Similarly, the Equipment chapter brings home the highly-customizable nature of the video games as it introduces variant lightsaber crystals and weapon templates to the game. The lightsaber crystals trade out the standard Jedi lightsaber bonus — +1 to attack and damage for a hand-made light saber – in favor of alternative abilities. For example, Solari crystals provide a bonus to deflecting blaster bolts, while firkraan crystals cause the lightsaber blade to do ion damage (making it more effective against droids).
Templates offer similar options for non-Jedi weapons, allowing the campaign to support Krath weapons that do extra damage if the roll to hit beats the opponent’s Fortitude and Reflex defenses and Mandalorian armor that provides a bonus for field repairs, but fails catastrophically if its ever disabled.
The book also includes a host of other equipment options, including double-bladed swords, lightfoils and shockstaffs, as well a number of new droid options. Foremost among the droidsis the infamous “meatbag” hating HK-47 assassin droid. Properly statted out, the HK series is inappropriate for player characters, but the book does offer a scaled down version that’s works for PCs.
All of this is admittedly very mechanics oriented, but in this case, the mechanics are providing fodder for role-playing, and are very much in keeping with both the Knights of the Old Republic and traditional Star Wars universes. Boba Fett’s armor defined him as much as his actions, and far more than his words, while the tweaks and modifications to the Millennium Falcon were a source of great pride to Han Solo. Similarly, in the KOTOR video game, players had the chance to trick out their weapons and armor just so, and while the RPG doesn’t attempt to go to those insanely detailed lengths, it provides enough to give equipment functions and role-playing flavor.
To the Stars…
Star Wars has always been as much about its starships as its people, and KOTOR doesn’t disappoint in this regard, dedicating an entire chapter to starfighters, freighters, space yachts and other assorted ships. The chapter’s oriented toward ships the common working ships of the galaxy, the kind of vessels that player characters might end up owning (or dream of owning) one day. It also provides a 12-page galactic gazetteer providing destinations for all these starships.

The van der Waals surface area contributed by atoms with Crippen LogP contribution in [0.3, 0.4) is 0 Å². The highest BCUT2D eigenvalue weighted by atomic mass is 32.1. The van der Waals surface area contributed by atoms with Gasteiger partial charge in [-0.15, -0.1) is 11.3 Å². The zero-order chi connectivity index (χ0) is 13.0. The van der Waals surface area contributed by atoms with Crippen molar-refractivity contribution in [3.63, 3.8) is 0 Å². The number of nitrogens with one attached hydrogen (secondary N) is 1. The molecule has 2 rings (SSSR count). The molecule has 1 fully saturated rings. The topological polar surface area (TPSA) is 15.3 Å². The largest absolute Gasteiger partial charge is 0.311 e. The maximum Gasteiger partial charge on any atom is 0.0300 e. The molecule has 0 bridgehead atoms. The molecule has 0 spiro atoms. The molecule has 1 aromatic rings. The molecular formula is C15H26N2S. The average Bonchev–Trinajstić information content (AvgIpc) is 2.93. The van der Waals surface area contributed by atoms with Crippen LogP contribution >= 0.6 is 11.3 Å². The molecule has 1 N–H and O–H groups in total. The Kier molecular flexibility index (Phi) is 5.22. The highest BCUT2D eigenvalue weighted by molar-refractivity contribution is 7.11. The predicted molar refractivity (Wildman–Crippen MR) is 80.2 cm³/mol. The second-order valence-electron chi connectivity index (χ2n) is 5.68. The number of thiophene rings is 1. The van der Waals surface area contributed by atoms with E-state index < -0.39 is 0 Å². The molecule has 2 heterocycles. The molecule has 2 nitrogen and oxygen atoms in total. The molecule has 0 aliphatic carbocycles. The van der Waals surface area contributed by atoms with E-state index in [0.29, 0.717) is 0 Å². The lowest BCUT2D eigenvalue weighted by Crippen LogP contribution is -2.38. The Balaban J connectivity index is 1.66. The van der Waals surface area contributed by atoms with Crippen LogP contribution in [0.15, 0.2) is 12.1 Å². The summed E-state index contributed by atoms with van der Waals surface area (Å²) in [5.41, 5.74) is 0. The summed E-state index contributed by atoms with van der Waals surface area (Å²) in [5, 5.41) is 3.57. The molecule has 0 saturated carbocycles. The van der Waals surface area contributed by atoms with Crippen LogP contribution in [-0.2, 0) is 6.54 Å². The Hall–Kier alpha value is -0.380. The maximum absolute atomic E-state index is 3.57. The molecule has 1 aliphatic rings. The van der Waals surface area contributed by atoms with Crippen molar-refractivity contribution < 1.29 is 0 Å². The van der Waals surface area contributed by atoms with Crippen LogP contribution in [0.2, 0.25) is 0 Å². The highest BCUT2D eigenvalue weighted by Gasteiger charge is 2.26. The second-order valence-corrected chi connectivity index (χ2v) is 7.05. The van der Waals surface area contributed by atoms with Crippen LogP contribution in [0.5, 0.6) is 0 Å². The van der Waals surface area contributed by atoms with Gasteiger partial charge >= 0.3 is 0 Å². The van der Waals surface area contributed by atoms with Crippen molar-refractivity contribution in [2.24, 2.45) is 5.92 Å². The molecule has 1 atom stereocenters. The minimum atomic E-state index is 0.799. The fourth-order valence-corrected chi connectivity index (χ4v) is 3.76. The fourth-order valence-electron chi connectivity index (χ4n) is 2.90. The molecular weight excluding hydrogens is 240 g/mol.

The deep background on the game comes from the faction specific chapters. The Jedi, the Sith, and Republic and the Mandalorians each get their own 20-odd page sections providing notes on how to use them in the game, write-ups on notable NPC such as Darth Revan, Cassus Fett, and Mandalore the Indomitable, generic stat blocks for soldiers, force users and pilots, and factions-specific starships.
These chapters are rife with spoilers, and there are no attempts to shield people from them. It’s assumed that readers are aware of the major happenings of this time period (including the big reveals that occur at the end of the video games); those interested in the setting but unaware of itsplot twists should either play the games and read the graphic novels beforehand or leave reading the guide book to other people in their campaign.
While obviously a d20 rule book, and steeped in those game mechanics, it also works quite well as a campaign source book. It’s the first print book I know of to combine the entire history of Knights of the Old Republic into one place, and as such its useful to anyone running a Star Wars-themed game, regardless of whether its an earlier d20 variant, the original d6 West End Games edition, or some homegrown edition using GURPS, d20 Modern or an indie game like Dogs in the Vineyard.
This is a great book, and if you’re running a KOTOR campaign, you’re going to want to buy it. Admittedly, there’s nothing in here you couldn’t house rule on your own, using the video games as a starting point, but it’s nice to know you don’t have to. More importantly, the book provides a coherent framework for adventuring in this time period that’s difficult to achieve simply by playing the games or reading the graphic novels.
Those not adventuring in this era will still find it a useful tome to own; the lightsaber crystals, weapon templates, cybernetic implants, alien races, Force powers and feats would fit in well with just about any Star Wars campaign. The complete stat blocks for the various factions offer ready-made heroes and villains for any era, and the setting history should provide plenty of idea fodder.
- Star Wars: Knights of the Old Republic Campaign Guide
- Published by Wizards of the Coast
- Designers: Rodney Thompson, Sterling Hershey, John Jackson Miller and Abel Pena;
- Developers: Rodney Thompson, Stephen Radney-MacFarland, Peter Schaefer; Design Manager: Christopher Perkins; Art Director: Ryan Sansaver; Cover Designer: Soe Murayama, Graphic Designer: Jino Choi, Breanne Miler
- 229-page full-color hardcover, $39.95